Technology has afforded plenty of opportunities to eliminate some of the human-error that's inevitable in various fields -- from medicine to manufacturing. So why not wealth management? With a new group of robo-advisers gaining ground, the future of investment planning could be upon us.
Elementary, my dear Watson
One of the factors limiting the use of computers and other technology for trading advice has been the need for qualitative analysis in addition to the vast amounts of quantitative analysis available to investors. Enter International Business Machines Corp.'s (NYSE:IBM) Watson computer.
As a learning computer, Watson is capable of understanding natural language, which often varies from person to person, providing responses and analysis from disparate information over a multitude of sources. Since appearing on Jeopardy! three years ago, Watson has increased its performance by 2,400%, making it a remarkable tool for the financial world.
In addition to offering cognitive computing to businesses, like Citigroup (NYSE:C) through its 2012 partnership, the IMB Watson Group has partnered with Singapore's DBS Bank, the country's largest lender, giving Watson the chance to prove its mettle by advising the bank's team of financial planners for its wealthiest clientele. The partnership is scheduled to begin during the second half of the year.
Beyond its ability to read millions of pages of financial data in just seconds, Watson is able to understand conversational data, such as a query from a customer that's not sure that they have enough money to begin investing. It's these types of interactions that may prove Watson's true value.
For some customers, the beginning of a relationship with a financial planner is the toughest, whether because of fear or self-consciousness. But with a computer, there's no fear of judgement. "Some people don't like to stop and ask for directions, but no one minds using a GPS," said John Gordon, vice president of the IBM Watson Group.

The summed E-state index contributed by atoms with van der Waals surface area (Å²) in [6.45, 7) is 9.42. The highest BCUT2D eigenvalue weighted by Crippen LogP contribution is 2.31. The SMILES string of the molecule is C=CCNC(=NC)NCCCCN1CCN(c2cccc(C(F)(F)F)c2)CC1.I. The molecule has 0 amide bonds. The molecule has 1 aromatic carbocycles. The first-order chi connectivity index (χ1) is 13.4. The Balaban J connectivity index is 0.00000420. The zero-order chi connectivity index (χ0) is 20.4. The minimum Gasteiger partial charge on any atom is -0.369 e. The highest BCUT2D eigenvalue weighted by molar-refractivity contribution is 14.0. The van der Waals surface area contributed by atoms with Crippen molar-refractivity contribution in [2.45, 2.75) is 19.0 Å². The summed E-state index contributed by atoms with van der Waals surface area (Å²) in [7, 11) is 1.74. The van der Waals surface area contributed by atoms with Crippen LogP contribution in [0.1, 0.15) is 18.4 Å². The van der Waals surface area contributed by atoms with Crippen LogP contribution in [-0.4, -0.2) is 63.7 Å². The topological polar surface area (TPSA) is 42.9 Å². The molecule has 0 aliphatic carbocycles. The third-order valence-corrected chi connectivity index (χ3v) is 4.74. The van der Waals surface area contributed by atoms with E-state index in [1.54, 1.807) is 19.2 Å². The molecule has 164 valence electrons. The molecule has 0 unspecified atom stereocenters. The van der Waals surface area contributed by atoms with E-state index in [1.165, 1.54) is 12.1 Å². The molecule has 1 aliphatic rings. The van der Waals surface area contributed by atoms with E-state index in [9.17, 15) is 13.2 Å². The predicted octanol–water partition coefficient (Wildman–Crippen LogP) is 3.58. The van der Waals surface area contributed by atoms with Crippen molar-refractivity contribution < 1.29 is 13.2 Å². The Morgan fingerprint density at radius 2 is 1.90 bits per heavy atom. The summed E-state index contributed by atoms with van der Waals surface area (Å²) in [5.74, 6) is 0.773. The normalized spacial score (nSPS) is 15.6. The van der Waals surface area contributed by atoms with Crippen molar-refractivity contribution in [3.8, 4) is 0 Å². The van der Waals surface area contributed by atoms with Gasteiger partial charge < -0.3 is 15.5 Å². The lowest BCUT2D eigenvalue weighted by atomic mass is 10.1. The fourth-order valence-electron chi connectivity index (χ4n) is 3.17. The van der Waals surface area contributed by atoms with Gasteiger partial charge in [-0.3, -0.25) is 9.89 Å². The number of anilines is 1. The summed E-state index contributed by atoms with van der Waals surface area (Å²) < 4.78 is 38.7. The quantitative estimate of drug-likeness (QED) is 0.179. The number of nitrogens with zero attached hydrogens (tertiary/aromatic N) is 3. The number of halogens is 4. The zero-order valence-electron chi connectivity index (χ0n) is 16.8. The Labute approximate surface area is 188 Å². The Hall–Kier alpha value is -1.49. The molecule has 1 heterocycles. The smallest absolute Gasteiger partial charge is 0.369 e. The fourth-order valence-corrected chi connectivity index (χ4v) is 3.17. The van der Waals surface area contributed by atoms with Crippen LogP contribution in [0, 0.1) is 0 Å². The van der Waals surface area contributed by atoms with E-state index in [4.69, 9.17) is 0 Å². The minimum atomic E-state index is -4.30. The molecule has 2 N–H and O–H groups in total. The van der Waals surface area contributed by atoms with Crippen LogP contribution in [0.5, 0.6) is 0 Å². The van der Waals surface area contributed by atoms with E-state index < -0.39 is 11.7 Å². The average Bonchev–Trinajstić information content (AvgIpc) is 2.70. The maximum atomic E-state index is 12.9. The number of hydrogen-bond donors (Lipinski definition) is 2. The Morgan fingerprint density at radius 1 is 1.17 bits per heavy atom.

By allowing a prospective or new customer to pose the questions they would be hesitant to ask a human adviser, Watson and the other robo-centric planners may be able to reach a new market that's currently under-served. The super-computer is already working directly with customers through its partnerships with both the Royal Bank of Canada (TSX:RY) and Nielsen Holdings, so it's honing its skills for the masses.
Mind the gap
Watson isn't the only computer to get in on the action, several online financial advisers have sprung up that offer tech-based advising and management. Wealthfront, is the largest, having just surpassed the $500 million mark for its portfolio of assets under management. Both Betterment and Personal Capital Corp. are smaller with $360 million and $200 million in AUM, respectively.
While these robo-advisors don't have the name recognition that Watson enjoys, they are contributing some helpful analytics that could help dissuade their investors from bad behavior.
It's no secret that being emotional can interfere in investing, so the new firms have been focusing on way to help their clients avoid financially dangerous behaviors. On in particular has been the center of Betterment's study -- the behavior gap, which can cost you dearly.
By analyzing trades, timing, and behavior, Betterment has reported a 1.25% improvement in annual returns for its clientele over various behavior-gap studies. Through managed investment options, automated transactions, and no fees, Betterment has measured its clientele's annual behavior gap at 0.31% versus the 2007 Friesen & Sapp study average of 1.56% per year.
While the company's measurements are admittedly imprecise due to relying on only a handful of case studies, the reduction in negative behavior is not something to ignore. If using more technology can save investors time and money by negating typical human behavior, lots of people could benefit.
Who's really using this tech?
Even with advanced tech at their fingertips, the robo-advisors are admittedly serving a niche market -- for now. Wealthfront's COO Adam Nash noted that a disproportionate percentage of the company's clients come from Silicon Valley, with 55% falling in the under-35 age bracket.
For now, the younger generations may find the tech intriguing, and be more willing to participate in the new market. And that's not necessarily a bad thing for these firms, since their young clients will become the majority age demographic at a later date.
But for the older investors out there, don't fear. Though technology is playing a larger role in the financial market, even the top dogs at the robo-advisor firms recognize the need for human interaction. At the Las Vegas Money2020 convention, the participating CEOs all felt that money management in 2020 will still involve real, live human wealth managers.